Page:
Jason Knauf, Communications Secretary to The Duke and Duchess of Cambridge and formerly to The Duke and Duchess of Sussex on November 28, 2018. Photo: Max Mumby/Indigo/Getty Images


First came news that her press secretary, Jason Knauf, filed a report in 2018 accusing the Duchess of bullying behaviour, so bad two staffers left and a third had her confidence shaken. This one had to hurt, because Meghan’s brand is anti-bullying: she has been bullied by the tabloids (see privacy invasion, above, as well as well-established incidences of racism and a general picking apart of the former American actress in such a way that caused Harry to want to protect her by “stepping back” from their roles in service of the Queen and starting a new family life together in Hollywood). The two may very well accuse the royal system, or even members of their own family, of bullying behaviour as well. So this appears to be somewhat of a first-strike ahead of Sunday’s broadcast.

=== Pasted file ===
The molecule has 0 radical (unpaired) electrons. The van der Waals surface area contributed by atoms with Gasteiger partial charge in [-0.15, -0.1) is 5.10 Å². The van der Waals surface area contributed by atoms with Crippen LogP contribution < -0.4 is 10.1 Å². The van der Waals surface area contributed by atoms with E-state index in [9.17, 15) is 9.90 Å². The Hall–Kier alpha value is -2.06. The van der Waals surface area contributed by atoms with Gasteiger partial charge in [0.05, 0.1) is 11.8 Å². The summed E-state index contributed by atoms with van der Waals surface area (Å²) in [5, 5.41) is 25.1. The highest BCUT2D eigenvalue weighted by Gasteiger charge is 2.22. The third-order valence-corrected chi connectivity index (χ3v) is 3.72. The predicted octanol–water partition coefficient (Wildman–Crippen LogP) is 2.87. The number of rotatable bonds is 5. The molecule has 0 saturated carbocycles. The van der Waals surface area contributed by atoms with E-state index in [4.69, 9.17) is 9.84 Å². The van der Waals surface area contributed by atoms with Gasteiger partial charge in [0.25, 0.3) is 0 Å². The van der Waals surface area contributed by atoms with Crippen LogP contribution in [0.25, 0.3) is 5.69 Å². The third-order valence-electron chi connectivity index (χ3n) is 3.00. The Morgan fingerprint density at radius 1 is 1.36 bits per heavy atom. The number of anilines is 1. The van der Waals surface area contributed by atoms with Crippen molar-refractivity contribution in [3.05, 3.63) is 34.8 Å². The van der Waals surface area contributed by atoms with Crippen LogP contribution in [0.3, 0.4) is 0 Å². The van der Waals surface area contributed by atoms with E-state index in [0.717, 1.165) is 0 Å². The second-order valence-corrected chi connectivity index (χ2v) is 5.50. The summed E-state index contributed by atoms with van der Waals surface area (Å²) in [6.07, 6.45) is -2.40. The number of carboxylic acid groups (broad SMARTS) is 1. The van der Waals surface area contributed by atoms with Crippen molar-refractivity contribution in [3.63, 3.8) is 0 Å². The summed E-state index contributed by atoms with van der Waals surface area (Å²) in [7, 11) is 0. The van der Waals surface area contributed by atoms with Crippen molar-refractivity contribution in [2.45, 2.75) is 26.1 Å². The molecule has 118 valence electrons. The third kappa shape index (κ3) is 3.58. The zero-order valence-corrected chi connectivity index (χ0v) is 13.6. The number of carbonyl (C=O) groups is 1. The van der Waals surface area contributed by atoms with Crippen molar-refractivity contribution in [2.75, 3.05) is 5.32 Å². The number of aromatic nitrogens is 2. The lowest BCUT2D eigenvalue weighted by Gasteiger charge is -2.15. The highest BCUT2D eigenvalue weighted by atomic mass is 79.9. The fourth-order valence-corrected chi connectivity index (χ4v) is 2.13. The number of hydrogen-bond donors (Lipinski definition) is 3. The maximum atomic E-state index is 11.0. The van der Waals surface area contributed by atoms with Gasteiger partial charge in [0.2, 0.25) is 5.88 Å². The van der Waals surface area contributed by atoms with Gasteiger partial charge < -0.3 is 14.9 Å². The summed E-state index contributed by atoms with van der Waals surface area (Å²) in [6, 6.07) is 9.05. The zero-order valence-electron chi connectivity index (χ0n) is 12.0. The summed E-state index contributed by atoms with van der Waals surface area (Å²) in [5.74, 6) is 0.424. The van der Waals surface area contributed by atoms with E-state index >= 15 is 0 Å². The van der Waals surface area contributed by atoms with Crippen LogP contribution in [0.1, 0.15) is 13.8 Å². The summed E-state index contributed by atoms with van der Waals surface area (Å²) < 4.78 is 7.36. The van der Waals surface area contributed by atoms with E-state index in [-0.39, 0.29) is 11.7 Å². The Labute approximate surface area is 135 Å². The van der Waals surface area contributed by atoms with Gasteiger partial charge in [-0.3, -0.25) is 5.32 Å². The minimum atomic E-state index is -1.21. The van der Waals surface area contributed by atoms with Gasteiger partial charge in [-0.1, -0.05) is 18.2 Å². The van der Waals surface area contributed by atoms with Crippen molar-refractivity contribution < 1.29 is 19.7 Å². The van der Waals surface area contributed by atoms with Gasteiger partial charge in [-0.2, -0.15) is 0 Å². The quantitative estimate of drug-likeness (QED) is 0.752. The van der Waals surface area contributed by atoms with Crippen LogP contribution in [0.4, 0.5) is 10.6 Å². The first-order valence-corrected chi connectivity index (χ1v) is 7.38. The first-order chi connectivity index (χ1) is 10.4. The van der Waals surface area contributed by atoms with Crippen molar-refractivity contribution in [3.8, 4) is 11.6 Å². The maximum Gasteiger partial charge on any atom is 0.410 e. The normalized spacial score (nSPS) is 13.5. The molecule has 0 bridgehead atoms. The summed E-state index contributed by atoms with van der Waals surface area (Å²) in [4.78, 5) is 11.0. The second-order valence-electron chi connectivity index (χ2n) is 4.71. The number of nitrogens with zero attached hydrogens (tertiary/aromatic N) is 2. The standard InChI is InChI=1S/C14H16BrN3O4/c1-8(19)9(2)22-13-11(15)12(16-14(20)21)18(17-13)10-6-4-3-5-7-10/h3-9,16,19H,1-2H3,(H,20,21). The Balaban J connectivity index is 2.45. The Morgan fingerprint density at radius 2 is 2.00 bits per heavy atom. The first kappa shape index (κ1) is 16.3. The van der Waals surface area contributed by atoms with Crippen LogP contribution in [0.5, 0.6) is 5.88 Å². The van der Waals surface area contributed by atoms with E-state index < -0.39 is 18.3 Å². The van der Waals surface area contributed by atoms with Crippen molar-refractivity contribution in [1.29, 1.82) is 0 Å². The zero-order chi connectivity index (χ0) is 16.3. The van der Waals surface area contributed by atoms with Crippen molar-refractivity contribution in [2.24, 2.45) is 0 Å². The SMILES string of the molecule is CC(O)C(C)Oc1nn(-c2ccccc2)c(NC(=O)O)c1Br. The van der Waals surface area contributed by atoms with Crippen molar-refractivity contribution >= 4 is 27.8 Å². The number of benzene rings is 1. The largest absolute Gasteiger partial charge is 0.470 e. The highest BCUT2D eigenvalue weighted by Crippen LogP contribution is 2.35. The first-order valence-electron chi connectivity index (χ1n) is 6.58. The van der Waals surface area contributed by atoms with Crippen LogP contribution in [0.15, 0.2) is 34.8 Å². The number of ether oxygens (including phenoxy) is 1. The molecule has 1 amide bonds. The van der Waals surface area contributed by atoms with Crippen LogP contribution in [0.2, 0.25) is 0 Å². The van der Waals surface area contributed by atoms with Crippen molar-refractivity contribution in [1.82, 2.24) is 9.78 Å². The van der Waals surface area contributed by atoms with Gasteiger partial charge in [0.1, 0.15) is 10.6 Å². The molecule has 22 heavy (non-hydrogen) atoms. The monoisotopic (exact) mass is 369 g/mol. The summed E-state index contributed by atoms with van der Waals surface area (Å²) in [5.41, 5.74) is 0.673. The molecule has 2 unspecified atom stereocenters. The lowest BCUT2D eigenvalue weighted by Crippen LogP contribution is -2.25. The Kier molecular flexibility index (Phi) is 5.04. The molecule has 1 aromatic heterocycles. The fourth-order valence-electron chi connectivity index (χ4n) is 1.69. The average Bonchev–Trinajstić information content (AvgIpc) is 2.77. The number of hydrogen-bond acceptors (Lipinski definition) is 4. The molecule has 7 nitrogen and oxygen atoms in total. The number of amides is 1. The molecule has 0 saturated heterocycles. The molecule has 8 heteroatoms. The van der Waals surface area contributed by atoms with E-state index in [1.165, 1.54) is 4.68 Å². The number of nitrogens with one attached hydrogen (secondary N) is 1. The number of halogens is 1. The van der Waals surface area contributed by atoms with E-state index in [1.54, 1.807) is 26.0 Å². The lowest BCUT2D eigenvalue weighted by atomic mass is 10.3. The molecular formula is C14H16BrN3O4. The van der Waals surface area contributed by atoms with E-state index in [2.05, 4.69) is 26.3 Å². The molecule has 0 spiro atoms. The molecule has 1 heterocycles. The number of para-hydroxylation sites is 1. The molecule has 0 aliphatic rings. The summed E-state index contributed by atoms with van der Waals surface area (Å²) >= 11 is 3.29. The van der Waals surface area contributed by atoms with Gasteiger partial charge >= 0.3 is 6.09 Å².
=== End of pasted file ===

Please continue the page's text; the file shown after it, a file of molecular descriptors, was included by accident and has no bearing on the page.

Markle’s lawyers released a statement reading, “The Duchess is saddened by this latest attack on her character, particularly as someone who has been the target of bullying herself and is deeply committed to supporting those who have experienced pain and trauma. She is determined to continue her work building compassion around the world and will keep striving to set an example for doing what is right and doing what is good.”

In the further response, which was in the form of a legal letter to The Times, who exclusively broke the story, lawyers for the couple reportedly accused the publication of “being used by Buckingham Palace to peddle a wholly false narrative.”